Acid Base & Acid Carbonate Reactions

Acid–Base & Acid–Carbonate Reactions Introduction: Acids and bases are two groups of chemical substances. They are opposite ends on the scale of acidi...
Author: Christina McGee
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Acid–Base & Acid–Carbonate Reactions Introduction: Acids and bases are two groups of chemical substances. They are opposite ends on the scale of acidity (pH scale). In the middle of the scale are neutral substances and solutions. The most important neutral substance is water. Acids contain hydrogen atoms which detach to form hydrogen ions (H+) when the acid is dissolved. Bases are another family of chemicals which have the opposite property to acids, they neutralize acids. When a base dissolves in water it is called an ALKALI and it releases hydroxide ions (OH-). Acids and bases change the colours of dyes called indicators. An indicator is a dye that changes colour and shows if solutions are acids or bases. A substance that is neither an acid nor a base is said to be neutral. Adding a base to an acid is an example of a neutralisation reaction. In a neutralisation reaction an acid and a base react to form a salt and water.

acid + base

salt + water

The pH scale measures the amount of acidity of a solution. The pH scale goes from 0 – 14. The strongest acid has a pH of 0 and the strongest base has a pH of 14. Neutral is pH 7. The further away from pH 7 the more acidic or basic the solution is. Carbonate compounds react with acids. The reaction produces a salt, water and carbon dioxide gas.

acid + carbonate

carbon dioxide + water + salt

Aim: The purpose of this experiment is to investigate the reactions between acids and bases and acids and carbonates. For this experiment you will: ·

determine the pH of various acids

·

determine the pH of acid base reactions

·

observe acid-carbonate reactions

·

observe and determine the gas produced in an acid-carbonate reaction

Materials: · · · ·

indicator solution

·

potassium hydroxide

·

sodium hydroxide

·

limewater

·

test tubes

·

rubber stoppers

·

gas tube

·

small beaker

·

droppers

·

calcium carbonate

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magnesium carbonate

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copper carbonate

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graduated cylinder

hydrochloric acid (HCl) sulfuric acid nitric acid

Method: ACID-BASE REACTIONS 1. Pour 5 mL of hydrochloric acid (HCl) into a test tube. 2. Determine pH by adding ? drops of ? indicator into the acid and observing colour. 3. Carefully pour 5 mL of sodium hydroxide (NaOH) into a small beaker. 4. Using a dropper, slowly add NaOH to the HCl and observe and record any colour changes. 5. Determine pH once all the NaOH is added to the HCl. 6. Repeat steps 1-5 using sulfuric acid (H2SO4) and potassium hydroxide (KOH). 7. Repeat steps 1-5 using nitric acid (HNO3) and NaOH. ACID-CARBONATE REACTION 1. Carefully pour 1 cm of hydrochloric acid (HCl) into 3 test tubes. Stand test tubes in a test tube rack. 2. Carefully pour about 5 cm of limewater (Ca(OH)2) into 3 more test tubes. 3. Carefully blow bubbles into the limewater using a straw and record observations. 4. Add a small amount (about the size of a pea) of magnesium carbonate (MgCO3), calcium carbonate (CaCO3) and copper carbonate (CuCO3) to each HCl filled test tube (1 carbonate per test tube!). 5. Test for carbon dioxide (CO2): Immediately after adding carbonate, seal HCl test tube with rubber stopper connected to gas tube. Place the open end of the gas tube directly into the test tube filled with limewater. 6. Observe and record results for reaction and carbon dioxide test in table, including the rate (speed) or reaction and any colour or appearance changes. 7. Repeat steps 1 – 5 with 1 cm of sulfuric acid (H2 SO4) in each test tube.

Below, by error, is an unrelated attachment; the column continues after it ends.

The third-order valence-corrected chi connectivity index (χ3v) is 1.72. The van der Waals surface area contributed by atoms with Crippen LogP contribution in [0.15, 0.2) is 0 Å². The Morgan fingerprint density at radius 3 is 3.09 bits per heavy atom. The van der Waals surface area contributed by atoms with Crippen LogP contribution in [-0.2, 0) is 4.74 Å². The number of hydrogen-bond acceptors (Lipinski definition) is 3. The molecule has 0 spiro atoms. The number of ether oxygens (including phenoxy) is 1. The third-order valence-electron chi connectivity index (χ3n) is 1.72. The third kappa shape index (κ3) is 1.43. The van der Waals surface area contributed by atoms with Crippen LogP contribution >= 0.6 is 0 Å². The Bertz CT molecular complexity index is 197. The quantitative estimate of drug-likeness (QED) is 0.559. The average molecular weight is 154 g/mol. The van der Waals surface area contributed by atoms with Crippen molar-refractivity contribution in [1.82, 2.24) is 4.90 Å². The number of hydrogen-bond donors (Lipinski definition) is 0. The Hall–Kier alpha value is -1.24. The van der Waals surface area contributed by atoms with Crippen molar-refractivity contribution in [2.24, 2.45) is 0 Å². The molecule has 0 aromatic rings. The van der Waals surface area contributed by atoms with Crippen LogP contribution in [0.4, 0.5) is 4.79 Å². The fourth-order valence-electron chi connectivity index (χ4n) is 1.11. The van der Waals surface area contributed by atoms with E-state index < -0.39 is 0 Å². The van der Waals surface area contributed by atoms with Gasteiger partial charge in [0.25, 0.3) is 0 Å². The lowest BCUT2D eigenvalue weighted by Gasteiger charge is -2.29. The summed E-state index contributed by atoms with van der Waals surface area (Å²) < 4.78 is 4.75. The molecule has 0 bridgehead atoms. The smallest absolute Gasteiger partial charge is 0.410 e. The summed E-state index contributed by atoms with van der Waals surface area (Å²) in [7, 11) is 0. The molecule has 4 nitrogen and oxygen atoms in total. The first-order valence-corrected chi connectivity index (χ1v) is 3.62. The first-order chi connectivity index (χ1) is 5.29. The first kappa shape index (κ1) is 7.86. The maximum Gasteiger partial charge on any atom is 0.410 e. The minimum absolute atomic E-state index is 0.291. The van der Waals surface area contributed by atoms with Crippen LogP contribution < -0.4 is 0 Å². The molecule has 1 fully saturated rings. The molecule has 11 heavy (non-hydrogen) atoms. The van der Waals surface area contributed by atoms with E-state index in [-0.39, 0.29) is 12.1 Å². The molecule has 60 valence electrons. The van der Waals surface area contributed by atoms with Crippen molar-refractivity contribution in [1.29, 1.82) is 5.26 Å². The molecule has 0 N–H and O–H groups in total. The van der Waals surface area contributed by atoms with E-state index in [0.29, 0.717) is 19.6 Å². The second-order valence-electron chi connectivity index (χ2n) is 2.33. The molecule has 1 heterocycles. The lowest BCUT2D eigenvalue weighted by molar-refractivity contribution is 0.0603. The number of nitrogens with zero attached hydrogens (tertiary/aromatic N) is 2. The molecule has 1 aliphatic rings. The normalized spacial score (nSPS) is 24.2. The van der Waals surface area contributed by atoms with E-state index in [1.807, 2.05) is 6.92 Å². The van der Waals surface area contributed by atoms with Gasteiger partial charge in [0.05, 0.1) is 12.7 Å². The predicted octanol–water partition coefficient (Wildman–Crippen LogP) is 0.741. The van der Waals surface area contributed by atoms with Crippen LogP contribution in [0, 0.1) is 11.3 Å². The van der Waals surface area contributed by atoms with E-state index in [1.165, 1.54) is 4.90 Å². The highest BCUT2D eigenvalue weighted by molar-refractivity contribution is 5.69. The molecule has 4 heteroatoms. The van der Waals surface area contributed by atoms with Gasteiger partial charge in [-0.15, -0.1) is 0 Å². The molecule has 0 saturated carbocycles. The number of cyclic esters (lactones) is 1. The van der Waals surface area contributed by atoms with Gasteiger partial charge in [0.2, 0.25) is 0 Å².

Observations: ACID-BASE TABLE COLOUR ACID

(once indicator is added)

COLOUR BASE

HCl

NaOH

H2SO4

KOH

HNO3

NaOH

OBSERVATIONS

(once all base is added)

ACID-CARBONATE TABLE

ACID

CARBONATE

HCl

MgCO3

HCl

CaCO3

HCl

CuCO3

OBSERVATIONS

Conclusions: 1. What is a neutralisation reaction?

2. What products were formed when acids and bases reacted?

CO2 TEST RESULTS

3. Complete the acid-base reactions (don‛t forget to balance!): HCl + NaOH H2SO4 + KOH HNO3 + NaOH

4. What products were formed when metal carbonates reacted with acids?

5. Complete the acid-carbonate reactions: HCl + MgCO3 HCl + CaCO3 HCl + CuCO3